Sander arches an eyebrow at him, refusing to watch the muscles and tendons in his throat flutter and flex beneath such a thin layer of flesh. Stupid handsome Englishmen. . . .stupid tensing neck muscles. . . . Hell. What the fuck is wrong with me?

"What a wonderful way to wake up." Hicox mutters. "I can't feel my legs; God, I hope they're still there." He winces as he stretches out his lithe limbs, and the action makes Sander so angry and uncomfortable that she climbs to her feet and turns around. Just so she doesn't have to look at him anymore.

"What's the plan for today, Hatter?" She asks brusquely, hands on her hips. Her dark eyes narrowed and staring off into the densely obscuring underbrush ahead, as if they could see straight through the dark and back out onto the dirt road. If we're even still following the road, thanks to Mister Versatility and his genius sense of direction, she snorts to herself.

"Good morning to you, too, sunshine." The Englishman chirps. "I'm so glad to see that at least you got a decent night's rest." More cracks and pops of stiff joints as he stands up and brushes off his clothes.

"Me? A decent night's rest?" Sander scoffs. "I barely sleep, and when I do, all I have are nightmares. Chuck says I've got to learn to relax more, but, really, relaxing is the last thing that I'm doing here in Wonderland. Not when we could get ambushed by Nazis and shot at any damn time." She shoots poor, bewildered Hicox a look. "Can you relax?"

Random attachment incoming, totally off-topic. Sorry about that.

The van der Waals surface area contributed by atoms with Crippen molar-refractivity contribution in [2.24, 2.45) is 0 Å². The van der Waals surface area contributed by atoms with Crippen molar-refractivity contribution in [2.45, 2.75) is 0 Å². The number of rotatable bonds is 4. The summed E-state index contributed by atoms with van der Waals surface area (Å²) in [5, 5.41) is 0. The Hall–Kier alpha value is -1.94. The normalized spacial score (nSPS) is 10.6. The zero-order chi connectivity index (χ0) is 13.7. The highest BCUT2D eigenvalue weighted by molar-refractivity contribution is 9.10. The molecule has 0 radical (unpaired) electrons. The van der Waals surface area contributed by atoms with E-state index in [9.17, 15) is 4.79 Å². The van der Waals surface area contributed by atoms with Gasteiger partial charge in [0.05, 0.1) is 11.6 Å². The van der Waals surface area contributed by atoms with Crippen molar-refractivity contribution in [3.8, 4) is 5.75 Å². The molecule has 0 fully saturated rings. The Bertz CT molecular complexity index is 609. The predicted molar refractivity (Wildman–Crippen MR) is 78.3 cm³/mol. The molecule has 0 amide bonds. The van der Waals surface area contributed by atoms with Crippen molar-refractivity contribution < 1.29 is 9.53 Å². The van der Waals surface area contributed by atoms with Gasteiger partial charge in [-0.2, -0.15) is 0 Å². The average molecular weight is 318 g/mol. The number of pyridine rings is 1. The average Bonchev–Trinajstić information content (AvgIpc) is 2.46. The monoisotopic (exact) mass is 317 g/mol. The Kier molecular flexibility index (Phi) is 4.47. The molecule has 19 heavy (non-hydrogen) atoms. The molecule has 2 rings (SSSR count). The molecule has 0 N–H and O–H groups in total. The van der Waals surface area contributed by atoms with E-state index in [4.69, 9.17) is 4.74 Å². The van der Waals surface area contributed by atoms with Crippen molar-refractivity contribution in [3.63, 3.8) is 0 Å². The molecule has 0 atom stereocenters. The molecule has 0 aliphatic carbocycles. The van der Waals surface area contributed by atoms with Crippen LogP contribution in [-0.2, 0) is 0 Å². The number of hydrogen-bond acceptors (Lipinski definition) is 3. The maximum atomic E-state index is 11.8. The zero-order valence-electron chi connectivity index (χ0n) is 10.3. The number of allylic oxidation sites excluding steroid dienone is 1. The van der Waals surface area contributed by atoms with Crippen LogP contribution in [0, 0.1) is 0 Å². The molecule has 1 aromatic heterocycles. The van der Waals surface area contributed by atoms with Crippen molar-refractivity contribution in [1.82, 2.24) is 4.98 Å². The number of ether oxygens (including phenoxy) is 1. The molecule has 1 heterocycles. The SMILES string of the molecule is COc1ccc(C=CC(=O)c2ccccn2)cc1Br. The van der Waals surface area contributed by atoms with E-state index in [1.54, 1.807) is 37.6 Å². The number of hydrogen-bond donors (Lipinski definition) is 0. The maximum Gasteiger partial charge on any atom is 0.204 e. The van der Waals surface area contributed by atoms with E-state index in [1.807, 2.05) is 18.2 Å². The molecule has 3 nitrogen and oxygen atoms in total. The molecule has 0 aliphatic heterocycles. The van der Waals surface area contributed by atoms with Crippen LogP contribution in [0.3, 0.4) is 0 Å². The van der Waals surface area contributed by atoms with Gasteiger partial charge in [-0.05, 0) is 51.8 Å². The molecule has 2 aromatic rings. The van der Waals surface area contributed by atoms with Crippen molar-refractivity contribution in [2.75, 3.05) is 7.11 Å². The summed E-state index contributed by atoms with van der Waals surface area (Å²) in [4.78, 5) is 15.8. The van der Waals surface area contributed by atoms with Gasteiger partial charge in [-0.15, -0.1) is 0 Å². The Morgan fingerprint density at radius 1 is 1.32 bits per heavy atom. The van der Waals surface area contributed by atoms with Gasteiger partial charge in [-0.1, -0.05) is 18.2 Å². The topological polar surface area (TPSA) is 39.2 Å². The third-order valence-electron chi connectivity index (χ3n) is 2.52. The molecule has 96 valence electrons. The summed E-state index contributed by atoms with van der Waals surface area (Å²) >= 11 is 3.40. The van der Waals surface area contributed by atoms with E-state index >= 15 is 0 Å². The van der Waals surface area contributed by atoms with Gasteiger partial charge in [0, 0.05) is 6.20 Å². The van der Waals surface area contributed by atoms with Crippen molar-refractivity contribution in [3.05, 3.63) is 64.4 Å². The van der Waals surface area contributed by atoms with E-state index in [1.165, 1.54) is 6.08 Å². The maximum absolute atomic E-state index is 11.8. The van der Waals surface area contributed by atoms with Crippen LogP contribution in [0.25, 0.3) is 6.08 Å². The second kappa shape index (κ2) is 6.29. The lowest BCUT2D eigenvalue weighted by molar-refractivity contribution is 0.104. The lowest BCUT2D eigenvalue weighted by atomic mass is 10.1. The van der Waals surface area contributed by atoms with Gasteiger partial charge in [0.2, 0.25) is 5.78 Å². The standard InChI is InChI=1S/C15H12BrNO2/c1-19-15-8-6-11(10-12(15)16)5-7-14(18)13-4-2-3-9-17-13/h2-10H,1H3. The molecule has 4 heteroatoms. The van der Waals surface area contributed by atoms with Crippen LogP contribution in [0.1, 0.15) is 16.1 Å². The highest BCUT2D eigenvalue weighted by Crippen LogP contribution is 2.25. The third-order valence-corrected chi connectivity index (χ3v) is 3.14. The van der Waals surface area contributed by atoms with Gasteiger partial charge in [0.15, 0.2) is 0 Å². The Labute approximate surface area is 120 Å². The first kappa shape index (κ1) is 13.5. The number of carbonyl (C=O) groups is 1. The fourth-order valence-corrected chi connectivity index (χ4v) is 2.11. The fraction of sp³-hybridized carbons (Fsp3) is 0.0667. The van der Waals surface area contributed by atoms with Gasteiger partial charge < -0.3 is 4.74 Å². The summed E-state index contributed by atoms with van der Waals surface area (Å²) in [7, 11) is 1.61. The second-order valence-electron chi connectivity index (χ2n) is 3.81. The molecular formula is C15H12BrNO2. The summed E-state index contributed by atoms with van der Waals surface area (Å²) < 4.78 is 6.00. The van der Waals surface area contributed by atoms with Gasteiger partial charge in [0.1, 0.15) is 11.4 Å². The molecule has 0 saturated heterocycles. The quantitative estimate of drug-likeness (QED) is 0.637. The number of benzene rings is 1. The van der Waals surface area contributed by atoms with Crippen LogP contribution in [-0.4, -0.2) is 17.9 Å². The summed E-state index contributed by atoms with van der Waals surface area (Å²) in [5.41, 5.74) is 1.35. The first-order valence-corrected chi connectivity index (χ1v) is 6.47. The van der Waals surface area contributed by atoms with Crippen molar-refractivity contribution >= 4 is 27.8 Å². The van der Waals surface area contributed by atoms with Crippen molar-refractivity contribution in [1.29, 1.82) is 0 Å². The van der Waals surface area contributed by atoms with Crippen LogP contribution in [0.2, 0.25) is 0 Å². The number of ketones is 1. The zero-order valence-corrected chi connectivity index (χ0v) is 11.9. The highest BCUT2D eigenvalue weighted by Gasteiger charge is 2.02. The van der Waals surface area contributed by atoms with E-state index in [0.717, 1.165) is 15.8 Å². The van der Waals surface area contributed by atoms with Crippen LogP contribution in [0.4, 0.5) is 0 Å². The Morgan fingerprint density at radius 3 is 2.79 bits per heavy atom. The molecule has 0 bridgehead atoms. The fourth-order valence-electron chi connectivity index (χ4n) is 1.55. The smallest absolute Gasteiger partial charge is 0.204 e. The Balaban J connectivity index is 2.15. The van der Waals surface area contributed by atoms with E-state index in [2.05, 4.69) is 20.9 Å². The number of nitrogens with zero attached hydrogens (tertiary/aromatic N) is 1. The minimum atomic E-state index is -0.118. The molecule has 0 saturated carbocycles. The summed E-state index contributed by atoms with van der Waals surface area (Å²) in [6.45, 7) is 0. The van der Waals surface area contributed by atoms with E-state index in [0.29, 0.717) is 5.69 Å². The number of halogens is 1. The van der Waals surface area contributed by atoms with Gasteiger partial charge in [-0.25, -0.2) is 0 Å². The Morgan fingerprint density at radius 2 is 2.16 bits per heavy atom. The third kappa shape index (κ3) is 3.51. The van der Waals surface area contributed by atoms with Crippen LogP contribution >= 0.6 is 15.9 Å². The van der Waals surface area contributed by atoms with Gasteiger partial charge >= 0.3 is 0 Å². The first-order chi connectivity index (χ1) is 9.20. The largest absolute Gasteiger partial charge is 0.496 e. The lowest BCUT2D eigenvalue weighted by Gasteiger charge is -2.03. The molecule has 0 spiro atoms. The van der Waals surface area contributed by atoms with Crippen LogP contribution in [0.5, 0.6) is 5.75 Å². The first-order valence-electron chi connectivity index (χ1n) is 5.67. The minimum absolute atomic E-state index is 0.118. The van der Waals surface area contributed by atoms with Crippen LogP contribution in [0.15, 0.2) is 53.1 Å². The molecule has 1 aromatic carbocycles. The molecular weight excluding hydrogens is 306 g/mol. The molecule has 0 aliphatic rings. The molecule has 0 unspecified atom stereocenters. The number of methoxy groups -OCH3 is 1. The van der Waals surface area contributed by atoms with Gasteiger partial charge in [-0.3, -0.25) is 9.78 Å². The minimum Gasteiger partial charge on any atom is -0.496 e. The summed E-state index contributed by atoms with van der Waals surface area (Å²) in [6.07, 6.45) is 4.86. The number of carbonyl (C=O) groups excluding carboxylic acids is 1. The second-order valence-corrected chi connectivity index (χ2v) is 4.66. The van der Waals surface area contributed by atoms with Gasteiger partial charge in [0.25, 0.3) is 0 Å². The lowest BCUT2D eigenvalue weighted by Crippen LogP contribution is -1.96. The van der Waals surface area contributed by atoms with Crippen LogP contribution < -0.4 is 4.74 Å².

"Um, well-"


Hicox blinks. And then he frowns and shakes his head. "I'm sorry, but what the hell are you talking about?"

Sander sighs. "It's okay. I mean, it's nothing. Never mind." Just shut up, Sander. Shut up and stop sounding crazy. People don't like it when you sound crazy, remember? That's how the police get involved, and Nazi Police are so much fuckin' worse than those rent-a-cops back home.

"No, it's all right." The Englishman assures her gently. He stops at her side and surveys her in concern. "You have nightmares?" His accent is like liquid sunshine, golden and shining and dripping off of his white teeth and congealing in her bloodstream like a kind of sweet, numbing anti-psycho drug. So unlike the kinds she's been taking every day for the last five years of her life.